I recently did a blog post on how to get vRops running in vCloud Air, see here. At the same time I have been using Ravello Systems cloud platform (free for vExperts) to run a vSphere 6 environment. Have been trying to run vRops before on Ravello before, but ran into an error message and due to the limited time I have to play/learn I skipped finding the cause. Luckily I found some time and revisit this error message.
The error comes when ever I try to upload the OVF(an extracted OVA). The error message says:
An error occurred: You attempted to upload a vmdk file with a geometry which is not supported. Please contact support.
So I contacted Ravello support and got the following message back:
The issue involves disk geometry, a concept dealing with the virtualized hardware of the disk, namely the number of cylinders, heads and sectors.
Ravello infrastructure currently supports running only VMs containing VMDKs with 63 sectors.
We are going to solve this issues in one of our coming releases. For the meanwhile as a workaround you can try and import it to ESXI and then import to Ravello directly (using option 1 in the import tool) from ESXi.
The presented solution wasn’t an option for me. But changing the sectors how hard could that be ? As it turns out it was some what hard to do, on Windows at least. See my blog post here on How to change VMDK geometry.
After changing the VMDKs as descripted in the blog post above, the OVF uploaded succesfully. I deployed it to an “Application” and was now ready to start vRops on Ravello.
Ravello doesn’t support the typical ovf properties. So you can’t define the properties, such as ip address, before booting the vRops appliance. But at the same time vRops doesn’t like changes too much. So the safe way to get vRops up and running, is to set the network settings to DHCP. (If you really want to change IP have a look at this blog post)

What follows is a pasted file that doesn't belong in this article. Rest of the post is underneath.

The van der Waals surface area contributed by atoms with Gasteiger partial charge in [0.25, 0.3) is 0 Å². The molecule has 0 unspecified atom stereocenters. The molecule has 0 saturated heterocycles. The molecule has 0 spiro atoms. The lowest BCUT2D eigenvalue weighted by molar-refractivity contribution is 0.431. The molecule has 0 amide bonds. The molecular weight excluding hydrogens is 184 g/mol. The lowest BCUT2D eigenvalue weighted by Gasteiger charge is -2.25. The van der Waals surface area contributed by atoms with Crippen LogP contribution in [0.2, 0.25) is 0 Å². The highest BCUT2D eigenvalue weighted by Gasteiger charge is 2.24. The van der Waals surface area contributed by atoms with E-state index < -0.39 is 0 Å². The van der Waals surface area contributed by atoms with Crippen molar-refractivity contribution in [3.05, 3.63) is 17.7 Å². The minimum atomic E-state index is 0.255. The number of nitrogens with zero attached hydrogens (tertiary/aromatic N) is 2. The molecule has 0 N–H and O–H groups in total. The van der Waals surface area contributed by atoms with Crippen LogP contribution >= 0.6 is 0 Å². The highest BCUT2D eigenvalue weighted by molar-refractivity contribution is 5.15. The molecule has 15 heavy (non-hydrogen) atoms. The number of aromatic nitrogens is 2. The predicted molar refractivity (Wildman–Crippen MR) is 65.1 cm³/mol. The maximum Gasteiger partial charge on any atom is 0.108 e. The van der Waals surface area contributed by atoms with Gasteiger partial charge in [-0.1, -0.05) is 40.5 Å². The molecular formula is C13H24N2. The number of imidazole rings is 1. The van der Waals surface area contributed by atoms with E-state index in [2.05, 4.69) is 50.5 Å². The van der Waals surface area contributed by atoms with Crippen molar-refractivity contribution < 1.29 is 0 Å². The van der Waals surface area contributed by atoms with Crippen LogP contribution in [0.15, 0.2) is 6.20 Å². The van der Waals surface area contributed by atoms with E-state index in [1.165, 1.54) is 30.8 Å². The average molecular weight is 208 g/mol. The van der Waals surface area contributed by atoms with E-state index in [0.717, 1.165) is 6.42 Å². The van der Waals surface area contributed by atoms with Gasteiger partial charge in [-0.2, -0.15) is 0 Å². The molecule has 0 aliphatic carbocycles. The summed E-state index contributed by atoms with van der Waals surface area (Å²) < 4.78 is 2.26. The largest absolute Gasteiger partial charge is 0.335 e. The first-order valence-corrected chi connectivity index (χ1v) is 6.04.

Note: setting “Reserved IP” or “static IP” doesn’t work.
Click “Update”, and wait for the vRops to be deployed and powered on.
Once vRops is powered on. Click the console bottom. At some point you will see the above screen – This will happen every time the vRops appliance is rebooted. There is a quick fix for this, once booted run the following command
mv /etc/init.d/boot.compliance /etc/
This moves the boot.comliance file and the script is not executed on boot – I move it “just in case”, but if you prefer it should be safe to delete it.
To continue to install, all you have to do is press “any key”, to get vRops to boot.
By the way you might see some syntax error on the console – They seems to be harmless and releated to the fact that the hypervisor is not “vmware”.
Now the vRops appliance will boot, get an IP from DHCP and then the vRops services will be installed and set up (with the DHCP given IP). Next time vRops is rebooted it might get a new IP address and as I wrote earliere vRops doesn’t like that at all. The solution is to configure a static IP address on the vRops appliance.
First change directory to “/opt/vmware/share/vami” and then type “./vami_config_net” to configure the network settings.
In the menu choose option “6” and then type “y” and “n”, the rest should be correct. Lastly verify the settings are correct. By the way do not change the IP address from what the DHCP server provided, as it will not work. All we are doing here is making sure vRops can’t change IP address, as this will break your vRops appliance.
Now choose option “4”, defind the DNS server(s)
Next choose option “3” and set up the hostname
Lastly you can verify that settings are correct by choosing option “0”. When done type “1”, to exit. Next reboot the appliance and verify it boots again and the IP address is correct.
Hopefully when you enter the IP address of vRops into a browser you will get greeted by the below screenshot. Now it’s just the regular vRops setup you need to follow.
Hope this will be help full. I know Ravello as a great way to run a home lab in the cloud.